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Nine arrested over 2,000 year-old Syrian bible

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  • Chev. Thomas Daniel
    Nine arrested over 2,000 year-old Syrian bible By Simon Bahceli A TWO THOUSAND year-old Syrian Orthodox bible, believed to have been smuggled into the island
    Message 1 of 1 , Feb 4, 2009
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      Nine arrested over 2,000 year-old Syrian bible

      By Simon Bahceli


      A TWO THOUSAND year-old Syrian Orthodox bible, believed to have been
      smuggled into the island from southeastern Turkey, has become the
      subject of major police operation in the north that has so far led to
      the arrest of nine suspects.

      The bible, estimated to be worth around €2 million, was seized during
      a raid at the Famagusta bus terminal last Friday where smugglers were
      seeking to sell it to buyers in the north. It is thought Turkish
      Cypriot police had been tipped off about the impending sale.
      Although the north's `antiquities department' refused yesterday to
      comment on the bible, because it was "the subject of an ongoing
      inquiry", a statement from police said it was bound in deerskin,
      written in gold letters in the Syriac language, and believed to be
      around 2000 years old. The bible may have come from the heartland of
      the Syrian Orthodox community in southeastern Turkey, where a
      small community remains, despite often being caught in the crossfire
      between Kurdish rebels and the Turkish military.

      "It is very likely to come from the Tur-Abdin area of Turkey, where
      there is still a Syriac speaking community," Dr Chalotte Roueche,
      professor of Late Antique and Byzantine Studies at King College,
      London told Reuters yesterday.

      In 1994, the British historian William Dalrymple wrote that the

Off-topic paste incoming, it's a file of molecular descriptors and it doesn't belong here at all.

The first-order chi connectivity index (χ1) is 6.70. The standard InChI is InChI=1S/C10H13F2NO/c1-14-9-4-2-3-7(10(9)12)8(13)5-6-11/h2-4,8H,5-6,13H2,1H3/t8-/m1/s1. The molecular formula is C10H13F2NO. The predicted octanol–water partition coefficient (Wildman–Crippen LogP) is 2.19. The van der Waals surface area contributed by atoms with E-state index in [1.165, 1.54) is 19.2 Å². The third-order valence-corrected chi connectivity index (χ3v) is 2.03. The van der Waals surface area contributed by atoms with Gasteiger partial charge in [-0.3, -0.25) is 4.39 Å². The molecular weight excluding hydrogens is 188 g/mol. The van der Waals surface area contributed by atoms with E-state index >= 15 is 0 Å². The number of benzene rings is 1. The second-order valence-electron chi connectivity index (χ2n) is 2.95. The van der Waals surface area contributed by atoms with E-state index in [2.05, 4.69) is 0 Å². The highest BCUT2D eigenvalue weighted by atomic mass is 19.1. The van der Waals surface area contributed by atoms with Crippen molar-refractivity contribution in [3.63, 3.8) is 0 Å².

community "could die out within one generation". However, conditions
      are reported to have improved in recent years with the Turkish
      government making efforts to protect religious minorities in the
      country.

      Roueche added, however, that it was impossible to say for sure
      whether the bible was either from that area, or whether it was as old
      as the Turkish Cypriot police thought.

      "The problem about this description is that a Syriac gospel-book
      could be from the 4th century, but it could date from several
      centuries after that, well into the middle ages. Indeed, I think that
      gospel books may still have been being written in Syriac then.
      Obviously the smugglers will have wanted to date it as ancient as
      possible," Dr Roueche added.

      Police in the north believe that those arrested may have been
      involved in a wider antiquities smuggling operation after a Christian
      prayer statue and a carving of Christ were found in the Karpas
      village home of one of the suspects. Five sticks of dynamite were
      also found, which police believe were to be used for later
      excavations by the suspects.

      The individual believed to have smuggled the bible onto the island is
      still being sought. He and one other suspect fled from the scene of
      Friday's raid, during which police fired warning shots. All nine
      suspects are being held in the north on charges of smuggling
      antiquities, carrying out illegal excavations and possession of
      explosives.

      The smuggling of antiquities from churches and ancient sites in the
      north has been an ongoing problem since the division of the island in
      1974, but questions are being asked why such a valuable item would
      have been smuggled into the north from Turkey. Some reports said the
      bible may have been destined for a buyer in the south of the island.

      Source: http://www.cyprus-mail.com/news/main.php?id=43870&cat_id=1
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